My Forest Therapy Walks the Summer of COVID-19
Updated: Oct 17
In the spring of 2020; I did not know whether I would be able to lead forest therapy guided walks in the coming year. COVID 19 was spreading. Group gatherings were discouraged. Guidance from the organization where I received my accreditation—The Association of Forest and Therapy Guides and Programs (ANFT)-- indicated that walks should not be scheduled. To adapt some guides began holding virtual forest therapy guided walks. I think it is a wonderful concept, but it did not resonate with me personally. For a while options seemed very limited.
But it was a good summer. I am also a Maine Registered Guide and the state provided guidelines for safe practices for outdoor recreation which I could follow. This was excellent because ANFT revised their guidance deferring to state and local government practices Hidden Pond Luxury Resort contacted me to find out if I would lead walks for families and friends staying there onsite. Eventually, I found a niche leading walks for families and/or friends who were traveling together. I also had a wonderful weekend traveling Downeast for a special walk for the Downeast Lakes Land Trust in East Grand Stream and an enjoyable morning with a group from the South Portland Recreation Department.
I truly enjoyed each and every person who joined a walk. I am endlessly fascinated by the many ways that individuals experience the natural world and I learned from everyone. Those lessons are giving me a chance to think about how to improve my practice and where is might be going. My goal is simple: I want people who come out with me to have a meaningful experience that meets and exceeds their expectations. Put another way; they may or may not experience exactly what they expected; but they will experience what they need. The forest is infinitely wise.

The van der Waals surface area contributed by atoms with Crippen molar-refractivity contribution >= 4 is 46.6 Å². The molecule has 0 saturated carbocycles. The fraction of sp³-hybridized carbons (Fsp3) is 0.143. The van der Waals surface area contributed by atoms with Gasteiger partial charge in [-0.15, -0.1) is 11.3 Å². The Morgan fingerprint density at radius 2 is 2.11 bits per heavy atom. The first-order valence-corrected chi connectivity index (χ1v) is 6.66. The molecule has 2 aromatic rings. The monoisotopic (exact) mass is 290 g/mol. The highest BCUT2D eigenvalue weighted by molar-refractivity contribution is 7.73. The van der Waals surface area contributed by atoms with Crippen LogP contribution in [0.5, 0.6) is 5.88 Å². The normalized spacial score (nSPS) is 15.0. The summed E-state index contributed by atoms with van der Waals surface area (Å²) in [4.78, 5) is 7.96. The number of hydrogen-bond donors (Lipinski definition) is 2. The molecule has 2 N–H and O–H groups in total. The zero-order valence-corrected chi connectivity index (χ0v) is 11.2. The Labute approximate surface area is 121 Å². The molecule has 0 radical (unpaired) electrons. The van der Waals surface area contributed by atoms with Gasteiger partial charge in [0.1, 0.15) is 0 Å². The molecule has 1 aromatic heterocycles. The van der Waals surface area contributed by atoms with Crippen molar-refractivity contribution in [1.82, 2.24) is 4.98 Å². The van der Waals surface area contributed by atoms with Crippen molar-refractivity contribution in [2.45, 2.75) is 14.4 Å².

Here are some things I learned.
1) People, are hungry to understand the natural world. I added nature walks to list of walks I could lead and, even when people signed up for a forest therapy walk; they came with questions about the natural world: the names of plants, the habits of animals, a desire to understand the community of the forest and so on.
2) Constant proximity has created a new closeness for some families as a result of COVID 19 social distancing. I witnessed it on my walks and asked a friend with a young family if what I thought I saw was true. Yes, she told me, all we have had is each other.
3) There are opportunities to adapt forest therapy walks into new environments. I suggested an oceanside forest therapy walk to a senior group who took a walk with me this summer and they responded with strong enthusiasm. On a sea kayaking trip, I mulled aloud about the possibility of a forest therapy walk in sea kayaks—and we have one planned at the end of June 2021.
4) The practice of forest therapy guided walks taught by the Association of Forest and Therapy Guides and Programs is durable. Every time I begin, I watch with pleasure as participants slow down, sink into their senses and rediscover their connection with the natural world. They don’t know it’s going to happen, but I do. And it’s just magic!